All volunteers should be at least 18 yrs old age.  English is required and Spanish is very helpful, even if basic, but a small amount of Spanish would go a long way.  A strong interest in conservation is required, as is good team work spirit and flexibility.  You should also be in good health and fit - you need to be able to work 2-3 nights per week (rest the next day) and walk several kilometres on soft sand.  The work at the project can be extremely tough and is not necessarily for everybody. Weather conditions can be extreme, especially since the nesting season coincides with the rainy season, with heavy rainfall and storms often a daily occurrence (rainy season = turtle season!). The majority of the work is nocturnal and it will be necessary to adjust to sleeping in the daytime, often enduring high temperatures and humidity. The way of life is rustic, but the environment is full of jaw-dropping natural beauty and extraordinary biodiversity. After a little time at the project you will no doubt find yourself adjusting to the life of a local.

You will be allocated a free day every week, during which time you may decide to take a guided tour of the neighbouring Corcovado National Park, the Isla de Caño Marine Reserve, or one of many other local sights, or simply to use the day to rest at the camp. During the other six days of the week, it is expected that you will be fully engaged with the work schedule. Personnel at the program are happy to help volunteers to organize tours and other activities to pursue, and they strive to offer ethical eco-tours and excursions that benefit the local community. However, it is important to note that they are not a tourism agency, and due to limited resources they cannot offer guarantees that planned activities will take place. At Río Oro beach there are fewer scheduled daytime activities, and so you will find that there is more opportunity to explore the area and discover the wonderful nature of the Osa Peninsula.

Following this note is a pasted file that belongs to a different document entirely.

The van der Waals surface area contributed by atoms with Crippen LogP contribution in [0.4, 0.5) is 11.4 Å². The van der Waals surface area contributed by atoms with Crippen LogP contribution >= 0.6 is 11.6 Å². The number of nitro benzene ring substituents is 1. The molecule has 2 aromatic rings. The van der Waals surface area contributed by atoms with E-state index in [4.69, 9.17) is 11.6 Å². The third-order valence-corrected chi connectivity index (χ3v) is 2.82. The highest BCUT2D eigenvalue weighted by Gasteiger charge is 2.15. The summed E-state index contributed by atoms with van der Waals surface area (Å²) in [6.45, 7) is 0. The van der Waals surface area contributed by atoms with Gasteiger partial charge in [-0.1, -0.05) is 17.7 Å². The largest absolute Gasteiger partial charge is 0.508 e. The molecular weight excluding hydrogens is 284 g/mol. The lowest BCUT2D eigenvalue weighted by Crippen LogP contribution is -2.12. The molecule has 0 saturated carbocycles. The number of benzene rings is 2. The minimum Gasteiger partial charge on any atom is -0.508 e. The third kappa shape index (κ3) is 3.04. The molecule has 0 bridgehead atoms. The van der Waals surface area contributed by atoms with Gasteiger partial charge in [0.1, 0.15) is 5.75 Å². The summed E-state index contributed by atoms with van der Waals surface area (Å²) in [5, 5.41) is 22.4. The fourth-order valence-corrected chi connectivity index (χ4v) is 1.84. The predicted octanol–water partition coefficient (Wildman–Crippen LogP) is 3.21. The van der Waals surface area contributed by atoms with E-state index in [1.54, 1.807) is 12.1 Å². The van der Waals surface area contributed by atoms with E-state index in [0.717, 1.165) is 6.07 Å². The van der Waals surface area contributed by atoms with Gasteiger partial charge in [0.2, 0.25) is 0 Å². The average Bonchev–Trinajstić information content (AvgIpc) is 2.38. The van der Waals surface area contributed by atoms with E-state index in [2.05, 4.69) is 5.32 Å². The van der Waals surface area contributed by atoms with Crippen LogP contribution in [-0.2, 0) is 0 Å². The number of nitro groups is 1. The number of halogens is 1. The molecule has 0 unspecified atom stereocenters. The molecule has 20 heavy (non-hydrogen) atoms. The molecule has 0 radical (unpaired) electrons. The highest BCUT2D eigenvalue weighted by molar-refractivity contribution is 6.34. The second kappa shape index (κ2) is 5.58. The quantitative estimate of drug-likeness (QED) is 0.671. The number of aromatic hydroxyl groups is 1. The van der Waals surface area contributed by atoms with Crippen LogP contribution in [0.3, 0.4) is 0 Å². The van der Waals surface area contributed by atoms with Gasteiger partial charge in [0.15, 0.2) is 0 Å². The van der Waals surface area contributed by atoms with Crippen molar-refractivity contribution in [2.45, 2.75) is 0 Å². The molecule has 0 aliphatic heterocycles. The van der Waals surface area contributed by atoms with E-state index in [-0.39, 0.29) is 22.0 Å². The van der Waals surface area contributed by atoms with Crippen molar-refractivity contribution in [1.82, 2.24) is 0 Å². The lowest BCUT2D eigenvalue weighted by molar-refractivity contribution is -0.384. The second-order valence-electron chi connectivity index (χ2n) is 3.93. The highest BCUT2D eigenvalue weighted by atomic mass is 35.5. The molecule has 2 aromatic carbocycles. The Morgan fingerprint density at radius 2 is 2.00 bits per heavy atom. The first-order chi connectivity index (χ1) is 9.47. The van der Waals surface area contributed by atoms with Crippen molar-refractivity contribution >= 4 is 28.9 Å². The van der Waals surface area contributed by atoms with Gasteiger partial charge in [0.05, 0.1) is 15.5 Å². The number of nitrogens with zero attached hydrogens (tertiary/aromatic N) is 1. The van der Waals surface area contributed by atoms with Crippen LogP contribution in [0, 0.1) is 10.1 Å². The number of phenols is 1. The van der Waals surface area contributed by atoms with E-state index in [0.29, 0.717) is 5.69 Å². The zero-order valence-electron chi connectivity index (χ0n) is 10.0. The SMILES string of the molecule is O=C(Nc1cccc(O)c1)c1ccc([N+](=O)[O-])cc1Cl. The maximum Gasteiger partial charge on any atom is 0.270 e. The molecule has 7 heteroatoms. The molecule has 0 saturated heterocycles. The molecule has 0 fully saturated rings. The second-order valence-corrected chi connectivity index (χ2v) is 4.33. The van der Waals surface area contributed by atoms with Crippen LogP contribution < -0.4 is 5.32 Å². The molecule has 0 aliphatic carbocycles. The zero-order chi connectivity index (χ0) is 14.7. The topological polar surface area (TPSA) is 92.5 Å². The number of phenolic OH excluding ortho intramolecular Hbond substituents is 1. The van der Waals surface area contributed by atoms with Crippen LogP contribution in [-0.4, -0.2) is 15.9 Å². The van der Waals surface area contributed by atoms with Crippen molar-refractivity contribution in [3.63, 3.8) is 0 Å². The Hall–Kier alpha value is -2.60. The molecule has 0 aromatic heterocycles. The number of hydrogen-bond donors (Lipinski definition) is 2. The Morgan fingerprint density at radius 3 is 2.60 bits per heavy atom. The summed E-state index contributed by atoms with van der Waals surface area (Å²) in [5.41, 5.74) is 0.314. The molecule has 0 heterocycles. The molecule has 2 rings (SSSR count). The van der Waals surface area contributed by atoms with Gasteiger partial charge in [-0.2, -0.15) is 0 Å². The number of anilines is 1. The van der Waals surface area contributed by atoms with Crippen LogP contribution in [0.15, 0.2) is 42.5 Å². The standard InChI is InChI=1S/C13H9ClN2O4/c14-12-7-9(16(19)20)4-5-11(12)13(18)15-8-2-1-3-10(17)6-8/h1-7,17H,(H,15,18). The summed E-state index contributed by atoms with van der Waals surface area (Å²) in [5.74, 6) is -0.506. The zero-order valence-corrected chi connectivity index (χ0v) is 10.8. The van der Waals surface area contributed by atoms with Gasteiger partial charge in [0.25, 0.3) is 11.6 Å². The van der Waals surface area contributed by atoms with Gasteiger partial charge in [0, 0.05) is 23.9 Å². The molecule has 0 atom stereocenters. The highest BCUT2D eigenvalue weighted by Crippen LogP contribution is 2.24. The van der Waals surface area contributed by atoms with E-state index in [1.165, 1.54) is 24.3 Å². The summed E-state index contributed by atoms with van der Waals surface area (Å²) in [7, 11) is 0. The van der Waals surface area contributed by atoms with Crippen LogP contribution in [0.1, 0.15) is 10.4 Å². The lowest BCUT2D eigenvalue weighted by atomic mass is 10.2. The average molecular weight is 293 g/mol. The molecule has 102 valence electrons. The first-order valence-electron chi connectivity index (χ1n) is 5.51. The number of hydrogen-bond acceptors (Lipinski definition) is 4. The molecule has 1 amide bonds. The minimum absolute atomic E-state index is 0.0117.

How to get there?
El Progreso is a small and relatively remote coastal town, but it may be accessed by road, boat or light aircraft. Whichever travel option you choose, all journeys leave San José in the morning. Travel by bus and boat is the cheapest option; however the journey typically takes around 11 hours, whereas the flight from San José takes just 40 minutes.  Please email Victoria.McNeil@workingabroad.com for more specifics.  International flights to San José from Europe are usually either with American Airlines via Miami or with Iberia via Spain. Flying with Condor via Frankfurt is also an economical option. Please remember not to look for San Jose in California, it is San José International Airport (Juan Santamaria) - code SJO.

Interactive Map & Background

Please see the interactive map below:

Video showing the work of volunteers on the project:


 

The beautiful coastline of Costa Rica where sea turtle volunteers will workAbout Costa Rica
Costa Rica is located in Central America, bordered by Panama on the East and Nicaragua on the West. It is a country of staggering beauty, immense variety of wildlife, active and dormant volcanoes, mountains with extensive trail systems, cloudforest and rainforest, Pacific and Caribbean beaches, indigenous groups and loads more. It is also a very peaceful country with one of the highest ratings for "happiness" amongst its nationals in the world! This project is located in the small community of El Progreso and the beaches where the sea turtles are monitored are Drake Beach and Ganado Beach, in the Osa Peninsula, South-eastern Costa Rica on the Pacific coast.

A map of where volunteers will be working

 

A map of where sea turtle volunteers will work in Costa RIca

Volunteer Testimonials

A caterpillar at Rio Oro

I think the program is fantastic. I enjoyed a lot. I wish I was here longer.

Matthew, Australia

The work you do is so great so move forward and never give up.

Cameron, USA

I can see that a lot of thought has gone into the project. It runs smoothly for such complex logistics. I like the emphasis on learning about the community as well as the turtles.

Beth, UK

Family was very welcoming-glad we stayed at homestay the whole time. Everyone in the village is so friendly.

Having fun at the Tree Festival

Megan, New Zealand

Staying in a homestay gave me a great opportunity to learn more about the culture and Spanish language. My family was lovely.

Martyna, Poland

Homestay was an amazing experience; a great way to get to know the community.

Jil, Luxembourg

I think it is great to have to volunteers stay in homestay. I was immersed in true Costa Rican life. I was apprehensive about it at first but loved every minute.

Lasse, Germany

Our room was clean and the family was always really friendly and the food was great. I would always come back.